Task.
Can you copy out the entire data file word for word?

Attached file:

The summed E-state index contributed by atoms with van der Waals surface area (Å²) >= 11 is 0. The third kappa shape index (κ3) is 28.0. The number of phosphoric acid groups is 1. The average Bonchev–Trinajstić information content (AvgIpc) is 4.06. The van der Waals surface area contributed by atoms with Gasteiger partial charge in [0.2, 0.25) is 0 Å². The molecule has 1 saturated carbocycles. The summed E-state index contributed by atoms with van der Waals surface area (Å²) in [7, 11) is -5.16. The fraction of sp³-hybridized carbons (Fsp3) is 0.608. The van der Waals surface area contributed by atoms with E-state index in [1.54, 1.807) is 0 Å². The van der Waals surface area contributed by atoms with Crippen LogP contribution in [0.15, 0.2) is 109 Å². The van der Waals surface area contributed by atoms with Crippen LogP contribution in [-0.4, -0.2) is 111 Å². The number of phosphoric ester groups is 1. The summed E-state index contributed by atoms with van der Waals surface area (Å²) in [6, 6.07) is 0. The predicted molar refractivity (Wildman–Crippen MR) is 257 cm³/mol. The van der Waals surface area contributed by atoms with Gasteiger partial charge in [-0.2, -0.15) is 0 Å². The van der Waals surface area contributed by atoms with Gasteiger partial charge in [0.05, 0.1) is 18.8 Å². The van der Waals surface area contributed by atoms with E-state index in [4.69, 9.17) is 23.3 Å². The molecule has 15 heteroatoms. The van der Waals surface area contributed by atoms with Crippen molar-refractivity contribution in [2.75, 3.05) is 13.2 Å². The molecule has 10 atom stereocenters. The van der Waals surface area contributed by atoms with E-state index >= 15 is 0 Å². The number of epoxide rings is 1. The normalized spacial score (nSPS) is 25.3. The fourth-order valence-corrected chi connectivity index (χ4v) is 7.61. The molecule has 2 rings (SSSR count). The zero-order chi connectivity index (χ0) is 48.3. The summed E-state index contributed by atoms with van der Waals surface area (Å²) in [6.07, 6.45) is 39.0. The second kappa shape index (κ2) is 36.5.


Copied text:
The summed E-state index contributed by atoms with van der Waals surface area (Å²) >= 11 is 0. The third kappa shape index (κ3) is 28.0. The number of phosphoric acid groups is 1. The average Bonchev–Trinajstić information content (AvgIpc) is 4.06. The van der Waals surface area contributed by atoms with Gasteiger partial charge in [0.2, 0.25) is 0 Å². The molecule has 1 saturated carbocycles. The summed E-state index contributed by atoms with van der Waals surface area (Å²) in [7, 11) is -5.16. The fraction of sp³-hybridized carbons (Fsp3) is 0.608. The van der Waals surface area contributed by atoms with E-state index in [1.54, 1.807) is 0 Å². The van der Waals surface area contributed by atoms with Crippen LogP contribution in [0.15, 0.2) is 109 Å². The van der Waals surface area contributed by atoms with Crippen LogP contribution in [-0.4, -0.2) is 111 Å². The number of phosphoric ester groups is 1. The summed E-state index contributed by atoms with van der Waals surface area (Å²) in [6, 6.07) is 0. The predicted molar refractivity (Wildman–Crippen MR) is 257 cm³/mol. The van der Waals surface area contributed by atoms with Gasteiger partial charge in [-0.2, -0.15) is 0 Å². The van der Waals surface area contributed by atoms with Gasteiger partial charge in [0.05, 0.1) is 18.8 Å². The van der Waals surface area contributed by atoms with E-state index in [4.69, 9.17) is 23.3 Å². The molecule has 15 heteroatoms. The van der Waals surface area contributed by atoms with Crippen molar-refractivity contribution in [2.75, 3.05) is 13.2 Å². The molecule has 10 atom stereocenters. The van der Waals surface area contributed by atoms with E-state index >= 15 is 0 Å². The number of epoxide rings is 1. The normalized spacial score (nSPS) is 25.3. The fourth-order valence-corrected chi connectivity index (χ4v) is 7.61. The molecule has 2 rings (SSSR count). The zero-order chi connectivity index (χ0) is 48.3. The summed E-state index contributed by atoms with van der Waals surface area (Å²) in [6.07, 6.45) is 39.0. The second kappa shape index (κ2) is 36.5.